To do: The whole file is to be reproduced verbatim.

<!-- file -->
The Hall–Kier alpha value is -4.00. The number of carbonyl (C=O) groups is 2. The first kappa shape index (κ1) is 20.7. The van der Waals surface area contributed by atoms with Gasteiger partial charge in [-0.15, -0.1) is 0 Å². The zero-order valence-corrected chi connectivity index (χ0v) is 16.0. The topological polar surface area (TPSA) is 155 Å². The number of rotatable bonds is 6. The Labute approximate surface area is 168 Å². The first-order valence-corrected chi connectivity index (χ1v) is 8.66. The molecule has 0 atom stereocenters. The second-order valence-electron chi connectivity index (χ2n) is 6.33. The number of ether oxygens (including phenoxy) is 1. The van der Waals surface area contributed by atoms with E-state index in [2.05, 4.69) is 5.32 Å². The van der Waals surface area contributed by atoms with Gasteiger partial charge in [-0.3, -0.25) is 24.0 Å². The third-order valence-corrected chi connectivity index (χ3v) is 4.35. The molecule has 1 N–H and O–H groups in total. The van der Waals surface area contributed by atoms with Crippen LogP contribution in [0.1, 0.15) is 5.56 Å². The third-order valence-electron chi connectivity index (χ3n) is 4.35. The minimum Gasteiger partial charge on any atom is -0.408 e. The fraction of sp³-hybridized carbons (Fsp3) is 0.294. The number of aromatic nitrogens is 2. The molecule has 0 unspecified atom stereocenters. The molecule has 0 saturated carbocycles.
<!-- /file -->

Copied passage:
The Hall–Kier alpha value is -4.00. The number of carbonyl (C=O) groups is 2. The first kappa shape index (κ1) is 20.7. The van der Waals surface area contributed by atoms with Gasteiger partial charge in [-0.15, -0.1) is 0 Å². The zero-order valence-corrected chi connectivity index (χ0v) is 16.0. The topological polar surface area (TPSA) is 155 Å². The number of rotatable bonds is 6. The Labute approximate surface area is 168 Å². The first-order valence-corrected chi connectivity index (χ1v) is 8.66. The molecule has 0 atom stereocenters. The second-order valence-electron chi connectivity index (χ2n) is 6.33. The number of ether oxygens (including phenoxy) is 1. The van der Waals surface area contributed by atoms with E-state index in [2.05, 4.69) is 5.32 Å². The van der Waals surface area contributed by atoms with Gasteiger partial charge in [-0.3, -0.25) is 24.0 Å². The third-order valence-corrected chi connectivity index (χ3v) is 4.35. The molecule has 1 N–H and O–H groups in total. The van der Waals surface area contributed by atoms with Crippen LogP contribution in [0.1, 0.15) is 5.56 Å². The third-order valence-electron chi connectivity index (χ3n) is 4.35. The minimum Gasteiger partial charge on any atom is -0.408 e. The fraction of sp³-hybridized carbons (Fsp3) is 0.294. The number of aromatic nitrogens is 2. The molecule has 0 unspecified atom stereocenters. The molecule has 0 saturated carbocycles.